2.) to increase the range of stability.

    'Initial' stability is a measure of how quickly the boat can self right from a very small angle of heel, say 10 degrees or less.

    Too much of this is what you don't want when you want your chine to present a nice "V" to the sea. Flat bottom seagoing powerboats, such as dories, have very narrow flat bottoms and wide flaring sides, where the width of the bottom is only about half of the boat's Beam, for this reason. They also have this sectional shape so they will have a longer roll period, along with a greater range of stability.

    The 'range' of stability is the degree the boat can be heeled and still be able to come back upright on its own.

    The deeper sections allow ballast to be stowed lower in the Hull. Such also usually means higher sides in relation to the boat's width (Beam). So, when the Hull heels, the side to side (transverse) Center of Buoyancy (CB) not only moves to the lee side, but also moves up towards the deck somewhat, so there is a distance between that and the boat's Center of Gravity (CG). As long as this is the case, and the CB is leeward of the CG, the boat will self right. When the opposite is true, you're going swimming.

    The Hull type you are considering, due to its enormous initial stability, is less likely to be capsized than it is to be bashed to pieces from below and above by rough seas.

    Long before that, you may be rendered too sea-sick to do much, as the violent, snap rolls of the boat cause you to toss your cookies.
    bajansailor and Ilan Voyager like this.
  12. charlesakeem
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    charlesakeem Junior Member

    Thank you all.
    Gonzo don't believe I'd recalled that about Chinese Junks, very interesting I was mostly speaking on simply compartmentalization.
    Mydauphin, was thinking of comfort but mostly of fuel capacity, while there are various sailboat hulls I could convert into a terminal trawler, perhaps even a terminal motor sailor with junk rigs.
    I couldn't think of one that would have the shallow draft and fuel capacity necessary for the Caribbean and the European canal system. If Mydauphin or anyone else has some idea's concerning this I'd be extremely glad to hear them.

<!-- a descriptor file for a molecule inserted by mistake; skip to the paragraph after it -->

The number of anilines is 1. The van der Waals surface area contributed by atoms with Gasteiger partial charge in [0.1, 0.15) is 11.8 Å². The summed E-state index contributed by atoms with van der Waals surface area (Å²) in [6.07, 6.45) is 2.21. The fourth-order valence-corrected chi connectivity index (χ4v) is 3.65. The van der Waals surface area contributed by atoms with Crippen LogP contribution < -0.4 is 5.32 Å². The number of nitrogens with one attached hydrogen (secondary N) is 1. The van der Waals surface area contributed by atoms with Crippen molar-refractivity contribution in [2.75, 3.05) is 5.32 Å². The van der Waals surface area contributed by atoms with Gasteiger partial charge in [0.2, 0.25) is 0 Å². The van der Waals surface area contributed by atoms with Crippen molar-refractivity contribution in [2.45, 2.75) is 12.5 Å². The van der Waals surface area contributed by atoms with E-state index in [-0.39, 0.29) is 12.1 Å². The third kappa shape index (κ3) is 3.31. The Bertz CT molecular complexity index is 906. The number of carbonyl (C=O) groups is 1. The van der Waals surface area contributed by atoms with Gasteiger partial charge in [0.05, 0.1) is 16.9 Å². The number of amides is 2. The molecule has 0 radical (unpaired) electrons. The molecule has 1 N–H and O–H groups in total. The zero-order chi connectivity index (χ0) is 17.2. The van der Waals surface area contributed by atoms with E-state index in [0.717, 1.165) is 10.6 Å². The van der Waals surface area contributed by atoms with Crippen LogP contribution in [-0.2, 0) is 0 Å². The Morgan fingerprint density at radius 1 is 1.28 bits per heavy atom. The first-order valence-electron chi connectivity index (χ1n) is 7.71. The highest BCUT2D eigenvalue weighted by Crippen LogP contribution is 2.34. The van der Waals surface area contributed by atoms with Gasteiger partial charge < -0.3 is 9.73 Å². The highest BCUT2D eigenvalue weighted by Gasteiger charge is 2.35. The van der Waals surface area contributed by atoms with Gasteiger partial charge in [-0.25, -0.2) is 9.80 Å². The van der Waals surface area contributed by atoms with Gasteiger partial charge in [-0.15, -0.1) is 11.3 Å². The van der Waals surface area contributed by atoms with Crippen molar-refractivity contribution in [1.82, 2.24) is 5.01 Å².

Sharpii2 thankyou, that's exactly the type of information I was looking for and you have given me much to think about. Depending on the design, Triloboats either have 3/4 to 1/3 of there design completely flat. The 3/4 design having an abrupt knuckle but also has the ability to more gracefully swoop up at bow and stern. Included the drawing of the different bowshapes and the link to article, if you have time to peruse.
    Was planning on it being a Motorsailor but I don't think the rig and hull form really would have me heeled over much at all, nor do I necessarily know how it would motor drastically heeled. Have heard the blunt bow helps the boat rise over the waves vs necessarily going into and parting them.
    I this article is a pic of the bottom of Loose Moose II
    Trying to find the pics of the more rockered hull shape.
    Even with all the framing, possibly with even more reinforcements and a well picked window to make the crossings. Do you think it will still pound apart in a sea?
    What if window was chosen to reduce waves, even if it's at the cost of motoring most of the way.
  13. mydauphin
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    mydauphin Senior Member

    Checkout this guy. He is building an ocean capable boat. . He has videos on YouTube also. This will show what an amateur can do but show you that a ship is more than a boat to cross the ocean.
  14. charlesakeem
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    charlesakeem Junior Member

    Thank you Mydauphin. I was linked to him only about a week ago surprisingly, have been watching his Propeller casting video's. Pure beauty and genius, things like that are why I have links to backyard foundrist and David Gingery's works in my tag.
    Wondering about the modification of having a fine bow though that seems like a massive design departure. So far I've heard at least one endorsement for having it be an island hopper. Which reasonably speaking. A life cruising the Caribbean and South and Central American shore doesn't seem too unpleasant.

  15. messabout
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    messabout Senior Member

    Well done reply Sharpii2. OP please take note of the not so immediately obvious considerations of boat versus sea state.